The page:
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Supervisor Jim Desmond
Supervisor Jim Desmond, right, speaks at a press conference on Sept. 22 urging the state to allow the county local control and to open business safely. Photo by Steve Puterski
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Regional officials, business owners call for safe reopening

REGION — Relinquishing state control to local officials and applying science to allow small businesses to reopen at a greater scale was the primary message from County Supervisor Jim Desmond during Tuesday’s press conference in front of Draft Republic in Carlsbad.

Desmond, along with Orange County Supervisor Donald Wagner, San Marcos Mayor Rebecca Jones and Oceanside Councilman Jack Feller, also requested the state allow schools to safely reopen by following county mandates and health orders with respect to COVID-19.

Additionally, Lesley Cohn, of the Cohn Restaurant Group and owner of Draft Republic, and Mike Morton Jr., chief executive officer of Brigantine Family Restaurants, spoke in support of allowing businesses to reopen.

Desmond held a press conference on Sept. 21 in front of the County Administration Building in downtown San Diego pushing the same message.

“We want the same opportunities that the big box stores have to safely operate,” Desmond said on Sept. 22. “It doesn’t matter where … he (Gov. Gavin Newsom) lands us, business cannot survive in the current tiers they’re in. There is no business plan for a gym at 10% capacity to be successful. The inconsistencies and frustration are astounding out there.”

Mayor Rebecca Jones
San Marcos Mayor Rebecca Jones, right, speaks at a press conference on Sept. 22 urging the state to allow businesses and schools to open safely. Also pictured, from left, Lesley Cohn, of the Cohn Restaurant Group, San Diego County Supervisor Jim Desmond, Mike Morton Jr., chief executive officer of Brigantine Family Restaurants, Oceanside Councilman Jack Feller, Orange County Supervisor Donald Wagner and. Photo by Steve Puterski

Desmond also took aim at the state’s new “adjusted” system to determine whether counties are in their appropriate tier. The formula, which Desmond said has not been made public, averages all counties’ cases and adjusts the numbers based on the number of tests administered by each county.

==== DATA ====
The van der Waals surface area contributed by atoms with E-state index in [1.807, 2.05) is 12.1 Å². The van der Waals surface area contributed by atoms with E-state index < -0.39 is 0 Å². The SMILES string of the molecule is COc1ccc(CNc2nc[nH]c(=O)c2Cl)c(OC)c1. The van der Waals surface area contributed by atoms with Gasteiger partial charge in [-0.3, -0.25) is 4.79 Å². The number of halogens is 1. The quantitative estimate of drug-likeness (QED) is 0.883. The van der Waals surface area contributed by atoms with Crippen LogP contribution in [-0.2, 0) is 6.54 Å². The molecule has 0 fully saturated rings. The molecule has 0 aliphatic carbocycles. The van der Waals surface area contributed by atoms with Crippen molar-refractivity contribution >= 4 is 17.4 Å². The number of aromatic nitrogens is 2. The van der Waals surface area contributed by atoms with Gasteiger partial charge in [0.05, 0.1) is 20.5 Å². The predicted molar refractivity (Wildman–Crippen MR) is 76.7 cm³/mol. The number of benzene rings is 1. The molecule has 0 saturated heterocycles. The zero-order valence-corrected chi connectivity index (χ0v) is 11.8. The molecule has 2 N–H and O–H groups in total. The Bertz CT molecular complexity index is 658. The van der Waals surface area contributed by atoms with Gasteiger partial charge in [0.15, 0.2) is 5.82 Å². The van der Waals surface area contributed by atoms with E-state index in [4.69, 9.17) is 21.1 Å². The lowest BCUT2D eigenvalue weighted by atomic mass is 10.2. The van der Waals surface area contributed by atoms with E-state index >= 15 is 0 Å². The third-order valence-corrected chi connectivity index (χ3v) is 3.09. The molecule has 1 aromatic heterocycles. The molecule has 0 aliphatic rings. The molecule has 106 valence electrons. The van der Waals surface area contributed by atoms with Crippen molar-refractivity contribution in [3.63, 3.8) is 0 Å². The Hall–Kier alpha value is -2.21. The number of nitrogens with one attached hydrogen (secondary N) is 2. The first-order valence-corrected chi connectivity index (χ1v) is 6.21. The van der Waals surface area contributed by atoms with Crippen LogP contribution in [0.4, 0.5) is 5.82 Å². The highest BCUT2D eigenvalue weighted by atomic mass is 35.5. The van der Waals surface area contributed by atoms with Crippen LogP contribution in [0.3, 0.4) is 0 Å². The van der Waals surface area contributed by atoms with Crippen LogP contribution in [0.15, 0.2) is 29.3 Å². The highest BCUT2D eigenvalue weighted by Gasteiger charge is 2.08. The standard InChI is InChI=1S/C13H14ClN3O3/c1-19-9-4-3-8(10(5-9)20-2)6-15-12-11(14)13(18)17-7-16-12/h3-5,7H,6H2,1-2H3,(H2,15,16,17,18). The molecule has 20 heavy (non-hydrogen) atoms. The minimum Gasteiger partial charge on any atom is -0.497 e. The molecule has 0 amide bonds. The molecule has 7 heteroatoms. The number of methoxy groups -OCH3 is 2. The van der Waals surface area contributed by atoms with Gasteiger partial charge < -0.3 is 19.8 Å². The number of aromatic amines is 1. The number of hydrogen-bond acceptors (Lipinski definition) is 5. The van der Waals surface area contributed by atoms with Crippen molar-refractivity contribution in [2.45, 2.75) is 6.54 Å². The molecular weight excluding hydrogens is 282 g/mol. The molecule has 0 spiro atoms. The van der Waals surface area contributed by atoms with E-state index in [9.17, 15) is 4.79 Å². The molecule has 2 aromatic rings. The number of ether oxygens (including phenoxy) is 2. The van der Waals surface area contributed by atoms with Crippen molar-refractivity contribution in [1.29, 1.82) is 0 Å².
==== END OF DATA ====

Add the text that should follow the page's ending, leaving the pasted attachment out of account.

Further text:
Desmond said it appears if a county meets a certain number of tests, their adjusted numbers will likely decrease. Jones agreed, saying jobs and livelihoods will be lost.

“There is no ability to get better than 50%,” she added.

Cohn, meanwhile, railed against the new tiered system instituted by Gov. Gavin Newsom several weeks ago. She said there is no “green” tier to allow businesses to fully open.

According to the framework, if the county reaches a level of less than 1 case per 100,000 most businesses could stay open with modifications or at a maximum level of 50% capacity. Cohn said this model is unsustainable, noting her group had to lay off 1,800 employees but has been able to re-hire 1,200 of those positions.

She said about 40% of restaurants nationwide will fail but said there are examples the county can follow to ensure safety. Additionally, Morton said the county must focus on the positive test rate, hospitalizations, protective personal equipment, masks, social distancing and more.

He added California is the only state “this restrictive,” saying only two states have a 25% capacity limit.

“I’ve heard a lot of people say the government mandates aren’t hurting the economy and people aren’t willing to go out,” Morton said. “Nothing could be further from the truth. There’s no shortage of demand. It allows us to employ less people because of capacity.”

Meanwhile, Supervisor Nathan Fletcher also held a press conference on Sept. 21 and said Desmond and Supervisor Kristin Gaspar are inciting a fight between the government and small business.

He said what is being sold to business owners is not the solution and will make it worse.

“They are exploiting the pain and suffering that small businesses are going through as a result of a global pandemic as a wedge for political gain,” he said. “The only responsible path out of this is to slow the spread, open safely and responsibly.”

Regardless, Jones, Desmond and Wagner all said businesses should be treated equally and fairly, noting big box stores like Walmart, Target and others are open. Jones said allowing more local control is a more suitable option as the leaders in North County and San Diego County have more insight into their respective areas than the governor.

“We’ve lost sight of the original goals,” Desmond said. “We are still in the single-digit percentages of coronavirus patients in hospitals. It’s about 7% of the people in hospitals are there for coronavirus.”